Thursday, November 8, 2012

Max Glaskin

Max Glaskin is an award-winning science and technology journalist with a special interest in cycling. He has contributed to a vast range of publications, including New Scientist, Reader’s Digest, and the Times (London).

His new book is Cycling Science: How Rider and Machine Work Together.

Last month I asked Glaskin what he was reading. His reply:
Three weeks ago I put down The Sea by John Banville. I was glad to have finished it because at times I had feared I never would. It happens often for me. Of all the books I've ever started to read, I reckon that I've never reached the end of about half of them. (Maybe you feel the same about blog entries and this is as far as you'll go.) Then I feel a certain inadequacy. Increasingly I think that the problem is not in the books I pick up but in me.

I'd first started The Sea several years ago. It was a gift and I hadn't been involved in its choice. I gave up within 80 pages and gave it up to our second-hand bookshop, in exchange for the price of a coffee in the excellent café opposite, where I read the ephemeral sports section of the newspaper.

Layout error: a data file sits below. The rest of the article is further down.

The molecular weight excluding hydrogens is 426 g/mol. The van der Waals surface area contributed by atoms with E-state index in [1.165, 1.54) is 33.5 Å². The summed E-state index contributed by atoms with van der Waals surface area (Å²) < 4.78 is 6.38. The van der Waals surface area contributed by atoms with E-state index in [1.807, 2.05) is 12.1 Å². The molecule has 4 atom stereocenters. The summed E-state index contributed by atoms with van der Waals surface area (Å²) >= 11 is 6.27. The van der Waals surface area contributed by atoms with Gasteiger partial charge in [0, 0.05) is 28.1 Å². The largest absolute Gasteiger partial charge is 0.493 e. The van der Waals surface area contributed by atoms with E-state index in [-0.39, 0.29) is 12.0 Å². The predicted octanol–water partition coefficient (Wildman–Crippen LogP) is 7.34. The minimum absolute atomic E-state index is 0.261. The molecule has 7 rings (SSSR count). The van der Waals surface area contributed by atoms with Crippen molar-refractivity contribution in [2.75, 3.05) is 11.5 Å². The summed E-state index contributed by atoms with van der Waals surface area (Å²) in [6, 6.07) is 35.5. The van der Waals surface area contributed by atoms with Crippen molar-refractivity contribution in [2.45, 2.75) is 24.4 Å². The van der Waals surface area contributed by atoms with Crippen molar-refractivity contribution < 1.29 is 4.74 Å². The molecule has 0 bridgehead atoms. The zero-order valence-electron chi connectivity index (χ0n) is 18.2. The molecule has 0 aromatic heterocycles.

Then, this September, the book group to which I belong, chose The Sea. Actually, it was the member of the book group who always chooses novels with an Irish setting and which I have repeatedly failed to finish, who had made the choice. My heart sank. Already I was feeling inadequate and I hadn't even started reading it again. Fortunately my inner self-help manual kicked in and on page 101 it says that the only way to deal with the condition of serial book-quitter is to finish it.

Having traded my copy and spent the money on caffeine, I was reluctant to buy a brand new copy. It had been an award-winner and a best-seller so I walked into town and called in at every charity shop which sells second-hand books. The fourth one, Oxfam, had a perfectly good copy for a knock-down price.

Then I made the time to read it. The sports pages of the newspaper were left unopened. The TV sulked alone. I fought through the first 80 pages and then began to be surprised by the odd sentences here and there that John Banville had sprinkled with glitter. His focus on detail became startling and no longer a drag. It was to be read slowly to enjoy his new ways of describing the oft-overlooked.

He came to the end of his story and so did I. I enjoyed it and I hope that he'd enjoy Cycling Science.
Visit Max Glaskin's website, and follow Cycling Science on Twitter and Facebook.

--Marshal Zeringue